Your Seatmate is a Life Lesson

Abundance Personal leadership


Key Point: What will you learn from the person that sits next to you? It may be any type of transportation, kind of like that iconic Planes, Trains & Automobiles movie where Steve Martin learns a wonderful life lesson from John Candy, and vice versa. The person next to you may not say a word, or you may end up in a full-blown conversation. Whatever the circumstance, the learning can be important, if not profound.

I’m flying across the country and my seatmate has two PhDs, one on Nanotechnology and the other in medicine. He also has an MBA from one of the world’s top business schools. He is a Canadian, speaks several languages and spends most of his time working on the East Coast for a leading, well-known consulting company, advising CEOs. And just to make it clear that he is gifted in unreasonable ways, he is still in his 30s. Geez. To make him more annoying in the best way, he is one of the most polite, humble people and very centered by a loving extended family. Clearly I’m the “John Candy” in this scenario.

So in asking many questions and learning as much (not letting the poor guy eat his dinner), this is a quick summary of lessons learned from in our short visit:

1. The 2×5 system:

In his organization, after every meeting, engagement, presentation, etc., the people involved follow the 2×5 learning process. It is a mandatory process for 10,000 plus people. Employees are asked to take two minutes to reflect and five minutes to give specific feedback on what could be improved after every process. Direct, frank, and specific comments aimed at continuous learning is a fundamental process to drive better results and client value.

2. The CEO elevator challenge:

Because this consulting company is fully dependent on getting to value as quickly as possible, people are challenged with the following: If you meet a CEO in an elevator, in the 30 second ride up, you have to get their business card. How would you do that? They realize, as good as their research, modeling, analysis, etc. is, it’s ultimately about connecting value within personal relationships.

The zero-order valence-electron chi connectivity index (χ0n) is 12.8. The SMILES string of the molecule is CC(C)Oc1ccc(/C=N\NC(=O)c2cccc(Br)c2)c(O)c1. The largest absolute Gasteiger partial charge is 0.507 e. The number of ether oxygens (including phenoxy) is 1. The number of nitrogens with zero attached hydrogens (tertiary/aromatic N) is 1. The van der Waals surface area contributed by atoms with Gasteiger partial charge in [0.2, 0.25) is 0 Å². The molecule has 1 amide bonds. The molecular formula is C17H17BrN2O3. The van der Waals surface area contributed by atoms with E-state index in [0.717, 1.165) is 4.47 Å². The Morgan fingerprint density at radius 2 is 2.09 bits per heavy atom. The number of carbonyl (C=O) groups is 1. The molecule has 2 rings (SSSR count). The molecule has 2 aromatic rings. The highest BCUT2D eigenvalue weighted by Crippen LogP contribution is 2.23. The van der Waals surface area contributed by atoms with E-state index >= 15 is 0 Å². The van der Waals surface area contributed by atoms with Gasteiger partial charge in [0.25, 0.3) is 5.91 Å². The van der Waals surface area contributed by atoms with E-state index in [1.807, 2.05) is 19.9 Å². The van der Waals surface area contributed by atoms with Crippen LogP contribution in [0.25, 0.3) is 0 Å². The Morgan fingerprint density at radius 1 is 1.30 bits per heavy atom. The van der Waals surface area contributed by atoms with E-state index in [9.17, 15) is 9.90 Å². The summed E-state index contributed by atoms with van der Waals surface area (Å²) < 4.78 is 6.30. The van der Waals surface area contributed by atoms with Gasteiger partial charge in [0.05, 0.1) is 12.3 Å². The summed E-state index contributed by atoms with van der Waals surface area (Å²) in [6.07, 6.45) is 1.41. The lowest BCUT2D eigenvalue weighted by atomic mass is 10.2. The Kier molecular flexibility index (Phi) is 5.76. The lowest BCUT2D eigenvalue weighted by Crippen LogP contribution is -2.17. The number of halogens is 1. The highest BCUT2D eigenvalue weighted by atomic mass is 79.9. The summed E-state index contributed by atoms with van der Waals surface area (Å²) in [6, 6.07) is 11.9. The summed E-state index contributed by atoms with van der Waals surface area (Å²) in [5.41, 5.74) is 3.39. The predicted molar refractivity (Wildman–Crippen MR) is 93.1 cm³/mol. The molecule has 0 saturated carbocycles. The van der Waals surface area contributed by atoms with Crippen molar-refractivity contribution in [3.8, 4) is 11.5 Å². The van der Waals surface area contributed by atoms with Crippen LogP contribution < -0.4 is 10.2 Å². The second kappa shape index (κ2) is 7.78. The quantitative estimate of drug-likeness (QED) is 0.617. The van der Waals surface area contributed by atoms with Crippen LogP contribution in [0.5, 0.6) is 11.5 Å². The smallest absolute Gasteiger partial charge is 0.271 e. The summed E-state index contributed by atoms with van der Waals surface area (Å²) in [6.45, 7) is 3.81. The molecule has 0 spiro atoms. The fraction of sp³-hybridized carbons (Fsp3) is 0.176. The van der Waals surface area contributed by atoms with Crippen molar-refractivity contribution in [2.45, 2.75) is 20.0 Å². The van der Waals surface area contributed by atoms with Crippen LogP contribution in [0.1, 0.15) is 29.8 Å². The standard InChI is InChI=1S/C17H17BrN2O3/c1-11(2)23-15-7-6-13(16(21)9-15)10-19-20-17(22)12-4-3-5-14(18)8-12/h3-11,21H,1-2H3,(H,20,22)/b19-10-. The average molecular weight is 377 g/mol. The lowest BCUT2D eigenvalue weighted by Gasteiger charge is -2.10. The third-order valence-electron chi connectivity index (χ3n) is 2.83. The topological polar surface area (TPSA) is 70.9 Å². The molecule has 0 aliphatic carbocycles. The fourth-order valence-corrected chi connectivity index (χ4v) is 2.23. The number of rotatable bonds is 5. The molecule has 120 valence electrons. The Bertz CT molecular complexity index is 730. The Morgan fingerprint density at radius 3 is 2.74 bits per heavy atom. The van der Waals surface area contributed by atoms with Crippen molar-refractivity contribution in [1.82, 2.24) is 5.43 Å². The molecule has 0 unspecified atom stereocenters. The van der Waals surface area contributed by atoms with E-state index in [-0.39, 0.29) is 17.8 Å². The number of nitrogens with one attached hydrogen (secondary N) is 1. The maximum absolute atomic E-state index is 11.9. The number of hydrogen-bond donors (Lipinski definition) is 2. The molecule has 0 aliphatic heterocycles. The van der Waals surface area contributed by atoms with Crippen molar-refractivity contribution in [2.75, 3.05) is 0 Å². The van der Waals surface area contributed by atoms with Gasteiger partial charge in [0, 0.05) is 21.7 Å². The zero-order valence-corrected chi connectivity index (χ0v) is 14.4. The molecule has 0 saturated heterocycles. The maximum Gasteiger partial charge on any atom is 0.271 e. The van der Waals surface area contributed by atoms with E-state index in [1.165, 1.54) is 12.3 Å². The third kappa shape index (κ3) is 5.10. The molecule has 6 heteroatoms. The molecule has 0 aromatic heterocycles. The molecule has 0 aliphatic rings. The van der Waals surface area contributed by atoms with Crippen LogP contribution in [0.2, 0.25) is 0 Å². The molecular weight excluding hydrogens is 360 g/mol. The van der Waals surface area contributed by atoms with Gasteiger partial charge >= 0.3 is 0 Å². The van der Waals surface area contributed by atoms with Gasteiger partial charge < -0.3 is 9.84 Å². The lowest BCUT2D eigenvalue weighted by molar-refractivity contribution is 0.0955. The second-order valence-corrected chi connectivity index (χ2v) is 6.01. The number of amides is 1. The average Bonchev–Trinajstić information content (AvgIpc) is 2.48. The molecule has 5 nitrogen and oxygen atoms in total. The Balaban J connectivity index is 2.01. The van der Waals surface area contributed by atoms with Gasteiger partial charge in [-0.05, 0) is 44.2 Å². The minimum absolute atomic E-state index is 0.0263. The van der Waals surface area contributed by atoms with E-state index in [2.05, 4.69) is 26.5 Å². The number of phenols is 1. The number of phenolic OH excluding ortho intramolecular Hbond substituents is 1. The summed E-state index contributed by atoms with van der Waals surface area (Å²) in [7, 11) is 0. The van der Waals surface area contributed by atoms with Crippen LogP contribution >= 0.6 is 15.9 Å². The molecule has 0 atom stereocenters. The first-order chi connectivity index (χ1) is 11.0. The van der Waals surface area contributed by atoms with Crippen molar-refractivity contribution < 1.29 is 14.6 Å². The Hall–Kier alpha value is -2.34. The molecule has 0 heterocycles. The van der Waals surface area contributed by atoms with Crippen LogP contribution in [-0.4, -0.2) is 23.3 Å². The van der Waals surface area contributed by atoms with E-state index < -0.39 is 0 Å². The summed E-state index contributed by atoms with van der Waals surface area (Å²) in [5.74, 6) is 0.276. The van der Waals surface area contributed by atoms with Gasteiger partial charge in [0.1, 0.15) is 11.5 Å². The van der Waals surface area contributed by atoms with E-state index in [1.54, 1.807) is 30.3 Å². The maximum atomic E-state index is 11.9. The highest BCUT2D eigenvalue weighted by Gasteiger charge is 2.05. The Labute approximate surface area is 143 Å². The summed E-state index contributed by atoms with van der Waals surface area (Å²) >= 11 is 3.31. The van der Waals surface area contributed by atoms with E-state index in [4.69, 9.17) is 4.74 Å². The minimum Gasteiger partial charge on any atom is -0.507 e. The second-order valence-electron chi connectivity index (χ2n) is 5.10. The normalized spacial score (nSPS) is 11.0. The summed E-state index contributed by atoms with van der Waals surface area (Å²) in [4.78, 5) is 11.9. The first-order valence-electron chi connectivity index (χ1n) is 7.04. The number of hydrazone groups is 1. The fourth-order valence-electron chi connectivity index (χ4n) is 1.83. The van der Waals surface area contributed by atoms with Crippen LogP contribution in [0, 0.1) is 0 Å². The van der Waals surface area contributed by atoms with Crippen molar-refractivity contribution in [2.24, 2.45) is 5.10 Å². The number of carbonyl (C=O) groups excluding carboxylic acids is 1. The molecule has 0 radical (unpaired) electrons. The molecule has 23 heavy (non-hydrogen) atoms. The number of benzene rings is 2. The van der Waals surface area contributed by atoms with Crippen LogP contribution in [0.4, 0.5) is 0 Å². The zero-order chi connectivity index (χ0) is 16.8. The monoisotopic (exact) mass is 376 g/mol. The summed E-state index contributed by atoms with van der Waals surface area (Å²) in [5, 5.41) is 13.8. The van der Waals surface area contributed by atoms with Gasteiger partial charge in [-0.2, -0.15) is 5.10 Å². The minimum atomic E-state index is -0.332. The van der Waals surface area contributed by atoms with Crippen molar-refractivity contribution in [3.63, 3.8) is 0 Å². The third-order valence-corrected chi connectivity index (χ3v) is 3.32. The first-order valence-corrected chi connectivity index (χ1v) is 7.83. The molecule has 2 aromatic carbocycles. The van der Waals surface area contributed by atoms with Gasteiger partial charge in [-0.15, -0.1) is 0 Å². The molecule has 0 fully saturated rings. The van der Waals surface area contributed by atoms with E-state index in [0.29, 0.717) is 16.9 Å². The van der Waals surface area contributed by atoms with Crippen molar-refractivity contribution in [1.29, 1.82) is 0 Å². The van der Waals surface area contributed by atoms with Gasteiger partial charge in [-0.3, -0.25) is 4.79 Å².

3. The “help others help you” concept:

Listening is such a vital part of great leadership. However, sometimes we spend more time trying to convince others to do things that they resist and/or have a hard time buying into. When we step back and ask ourselves how their resistance or concerns might actually help us, it changes the way we frame up “resistance.” For example, if people are concerned that we have too many initiatives underway, instead of trying to convince them that we don’t, we might be better served by embracing the feeling of “too much” and building from there.

Character Moves:

  1. Learn from every seatmate, even though you may never exchange a word. If you do have a conversation, will you take something away from it?
  2. Apply the 2×5 method wherever you can. Even if you’re not the formal boss, reflecting for two minutes and then spending five minutes determining what went well, what was challenging, and what could have been better, will reinforce constant learning.
  3. The 30-second elevator ride is about personal connection. What skills do you have to make rapid, yet meaningful connections? Hint: It involves presence, a smile and a question or two. Try the elevator rule with anyone. Can you make a connection that will lead to another more meaningful discussion if appropriate?
  4. Learn to embrace resistance or hurdles to help others help you. Listening with understanding is a skill that needs ongoing practice. Most times when you’re selling “product out” versus bringing “customers in,” you’re going to hit big speed bumps.

Seatmates in The Triangle,